10 Ways your visit to the hospital can get you killed


by S.D. Wells, Natural News:
Modern science and Western medicine can certainly save your life in certain situations, and nobody should take for granted the fact that thousands of American doctors and surgeons save lives every day in hospitals and emergency care facilities. Without hospitals, many life-threatening situations would have much worse odds of survival, especially if you are getting broken bones mended, deep wounds sewn up, having a baby, or emergency surgery for internal bleeding. The scariest part of visiting a hospital, though, is not the problem you checked in to get fixed, but ten other life-threatening “serial killers” that stalk and infect their “prey,” often killing the poorly “defended” patients, who recently checked in, but may never check out again.

We like to think U.S. hospitals are the top in the world regarding technology and safety, but what if you found out that all the advanced technology and doctor expertise in the world is useless when safety gets thrown out the window, and health hazards are coming at you right and left, crippling your immunity and threatening every organ in your body? Most people believe that a hospital is where they should go to be saved from their injuries and sicknesses, but in actuality, the odds of dying in a hospital are far greater than anyone would ever think.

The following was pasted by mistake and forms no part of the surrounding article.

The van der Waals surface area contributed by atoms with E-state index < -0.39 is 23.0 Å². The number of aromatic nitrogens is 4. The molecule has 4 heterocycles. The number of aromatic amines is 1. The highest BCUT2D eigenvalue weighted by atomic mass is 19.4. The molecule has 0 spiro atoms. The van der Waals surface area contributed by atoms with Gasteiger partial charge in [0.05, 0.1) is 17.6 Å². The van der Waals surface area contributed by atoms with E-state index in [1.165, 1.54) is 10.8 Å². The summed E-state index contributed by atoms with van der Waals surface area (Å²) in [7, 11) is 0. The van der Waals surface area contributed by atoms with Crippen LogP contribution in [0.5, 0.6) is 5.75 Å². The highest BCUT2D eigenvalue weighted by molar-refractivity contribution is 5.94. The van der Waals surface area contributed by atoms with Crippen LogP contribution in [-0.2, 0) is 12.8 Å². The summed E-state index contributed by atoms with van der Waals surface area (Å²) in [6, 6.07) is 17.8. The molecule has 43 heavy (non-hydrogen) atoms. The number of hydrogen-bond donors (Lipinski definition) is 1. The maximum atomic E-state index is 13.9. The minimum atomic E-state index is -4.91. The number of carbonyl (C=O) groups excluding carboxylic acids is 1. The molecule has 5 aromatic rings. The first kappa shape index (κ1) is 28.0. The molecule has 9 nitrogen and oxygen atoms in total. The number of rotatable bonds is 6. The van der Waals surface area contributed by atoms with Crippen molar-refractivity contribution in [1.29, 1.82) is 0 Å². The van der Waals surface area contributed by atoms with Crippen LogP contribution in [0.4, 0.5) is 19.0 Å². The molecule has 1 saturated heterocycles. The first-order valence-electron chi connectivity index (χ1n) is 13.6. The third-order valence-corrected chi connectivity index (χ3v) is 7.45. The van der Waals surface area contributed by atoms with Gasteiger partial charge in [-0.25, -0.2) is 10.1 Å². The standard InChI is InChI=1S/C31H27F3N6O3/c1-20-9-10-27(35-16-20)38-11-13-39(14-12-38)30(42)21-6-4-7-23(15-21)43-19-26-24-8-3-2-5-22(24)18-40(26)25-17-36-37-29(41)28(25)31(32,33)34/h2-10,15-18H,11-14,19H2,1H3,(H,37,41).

Here are the top 10 ways you can easily die in a hospital, other than from what you checked in to get treated for.

#1. Staph infections and superbugs (MRSA)

Bacterial staphylococcus (staph) infections from a deadly superbug called MRSA (methicillin-resistant staphylococcus aureus) are on the rise, and they are immune to nearly every antibiotic known to modern medicine. MRSA is resistant to methicillin, oxacillin, amoxicillin and penicillin. Yearly, over 100,000 MRSA infections are diagnosed and 20,000 of those infected will die. Of those 100,000 infected, half of them contracted MRSA in the hospital. How? Many doctors and nurses fail to wash their hands often enough. MRSA can even spread from dirty instruments, bed sheets and even in the food made in the horrific hospital cafeteria. Thanks to the mass overuse of antibiotics by MDs in America, penicillin is no longer the solution for superbug infections. In fact, the war on superbugs could cost $100 trillion by 2050.

#2. Pneumonia vaccine

The CDC says everybody over age 64 should get the pneumonia vaccine, even “high-risk seniors” who have cancer, heart disease or diabetes. But, isn’t this the same CDC that recommends the mercury-loaded flu shot, even when the vaccine knowingly contains the wrong strains of the flu?

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